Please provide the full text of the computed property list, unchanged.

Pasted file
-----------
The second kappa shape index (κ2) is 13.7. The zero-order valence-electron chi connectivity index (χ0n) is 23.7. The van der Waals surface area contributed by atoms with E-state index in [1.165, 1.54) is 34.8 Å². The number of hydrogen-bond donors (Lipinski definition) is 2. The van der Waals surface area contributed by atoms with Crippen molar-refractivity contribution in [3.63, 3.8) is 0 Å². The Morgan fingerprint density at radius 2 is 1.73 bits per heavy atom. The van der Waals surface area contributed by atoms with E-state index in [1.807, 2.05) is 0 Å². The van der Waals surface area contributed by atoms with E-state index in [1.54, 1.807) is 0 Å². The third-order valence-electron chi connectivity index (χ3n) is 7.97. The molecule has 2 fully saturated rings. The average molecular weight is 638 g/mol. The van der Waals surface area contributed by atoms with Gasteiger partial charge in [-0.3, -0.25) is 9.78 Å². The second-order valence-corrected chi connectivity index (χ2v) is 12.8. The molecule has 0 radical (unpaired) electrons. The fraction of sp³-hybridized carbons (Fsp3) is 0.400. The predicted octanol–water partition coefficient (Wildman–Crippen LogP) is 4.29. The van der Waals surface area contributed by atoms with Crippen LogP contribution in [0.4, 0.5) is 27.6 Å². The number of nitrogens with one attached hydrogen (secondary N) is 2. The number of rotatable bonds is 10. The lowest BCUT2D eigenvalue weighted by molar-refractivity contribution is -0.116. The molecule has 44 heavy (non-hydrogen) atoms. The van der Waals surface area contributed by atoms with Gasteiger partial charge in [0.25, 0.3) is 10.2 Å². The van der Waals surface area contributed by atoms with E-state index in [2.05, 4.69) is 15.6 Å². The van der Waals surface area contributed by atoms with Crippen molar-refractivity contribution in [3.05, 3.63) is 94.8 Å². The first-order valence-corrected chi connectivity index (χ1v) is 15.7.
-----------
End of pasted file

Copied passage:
The second kappa shape index (κ2) is 13.7. The zero-order valence-electron chi connectivity index (χ0n) is 23.7. The van der Waals surface area contributed by atoms with E-state index in [1.165, 1.54) is 34.8 Å². The number of hydrogen-bond donors (Lipinski definition) is 2. The van der Waals surface area contributed by atoms with Crippen molar-refractivity contribution in [3.63, 3.8) is 0 Å². The Morgan fingerprint density at radius 2 is 1.73 bits per heavy atom. The van der Waals surface area contributed by atoms with E-state index in [1.807, 2.05) is 0 Å². The van der Waals surface area contributed by atoms with E-state index in [1.54, 1.807) is 0 Å². The third-order valence-electron chi connectivity index (χ3n) is 7.97. The molecule has 2 fully saturated rings. The average molecular weight is 638 g/mol. The van der Waals surface area contributed by atoms with Gasteiger partial charge in [-0.3, -0.25) is 9.78 Å². The second-order valence-corrected chi connectivity index (χ2v) is 12.8. The molecule has 0 radical (unpaired) electrons. The fraction of sp³-hybridized carbons (Fsp3) is 0.400. The predicted octanol–water partition coefficient (Wildman–Crippen LogP) is 4.29. The van der Waals surface area contributed by atoms with Crippen LogP contribution in [0.4, 0.5) is 27.6 Å². The number of nitrogens with one attached hydrogen (secondary N) is 2. The number of rotatable bonds is 10. The lowest BCUT2D eigenvalue weighted by molar-refractivity contribution is -0.116. The molecule has 44 heavy (non-hydrogen) atoms. The van der Waals surface area contributed by atoms with Gasteiger partial charge in [0.25, 0.3) is 10.2 Å². The van der Waals surface area contributed by atoms with E-state index in [2.05, 4.69) is 15.6 Å². The van der Waals surface area contributed by atoms with Crippen molar-refractivity contribution in [3.05, 3.63) is 94.8 Å². The first-order valence-corrected chi connectivity index (χ1v) is 15.7.